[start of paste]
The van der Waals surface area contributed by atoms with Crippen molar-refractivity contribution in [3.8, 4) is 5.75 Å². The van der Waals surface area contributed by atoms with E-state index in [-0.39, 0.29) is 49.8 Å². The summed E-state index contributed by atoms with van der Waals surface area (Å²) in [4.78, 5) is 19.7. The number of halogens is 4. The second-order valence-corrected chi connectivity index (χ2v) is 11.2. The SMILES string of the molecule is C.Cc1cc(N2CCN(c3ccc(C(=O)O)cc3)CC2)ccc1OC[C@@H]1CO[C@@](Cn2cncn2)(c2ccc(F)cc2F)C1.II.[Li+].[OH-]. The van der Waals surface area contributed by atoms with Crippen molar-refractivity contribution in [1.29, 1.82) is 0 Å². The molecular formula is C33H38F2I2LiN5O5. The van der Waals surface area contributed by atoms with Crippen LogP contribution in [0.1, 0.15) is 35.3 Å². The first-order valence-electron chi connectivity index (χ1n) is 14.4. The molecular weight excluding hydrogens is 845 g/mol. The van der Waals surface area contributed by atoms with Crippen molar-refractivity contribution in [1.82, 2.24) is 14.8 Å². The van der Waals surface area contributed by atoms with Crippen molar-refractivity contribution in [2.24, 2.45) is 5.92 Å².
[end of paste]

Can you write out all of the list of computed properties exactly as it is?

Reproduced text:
The van der Waals surface area contributed by atoms with Crippen molar-refractivity contribution in [3.8, 4) is 5.75 Å². The van der Waals surface area contributed by atoms with E-state index in [-0.39, 0.29) is 49.8 Å². The summed E-state index contributed by atoms with van der Waals surface area (Å²) in [4.78, 5) is 19.7. The number of halogens is 4. The second-order valence-corrected chi connectivity index (χ2v) is 11.2. The SMILES string of the molecule is C.Cc1cc(N2CCN(c3ccc(C(=O)O)cc3)CC2)ccc1OC[C@@H]1CO[C@@](Cn2cncn2)(c2ccc(F)cc2F)C1.II.[Li+].[OH-]. The van der Waals surface area contributed by atoms with Crippen molar-refractivity contribution in [1.29, 1.82) is 0 Å². The molecular formula is C33H38F2I2LiN5O5. The van der Waals surface area contributed by atoms with Crippen LogP contribution in [0.1, 0.15) is 35.3 Å². The first-order valence-electron chi connectivity index (χ1n) is 14.4. The molecular weight excluding hydrogens is 845 g/mol. The van der Waals surface area contributed by atoms with Crippen molar-refractivity contribution in [1.82, 2.24) is 14.8 Å². The van der Waals surface area contributed by atoms with Crippen molar-refractivity contribution in [2.24, 2.45) is 5.92 Å².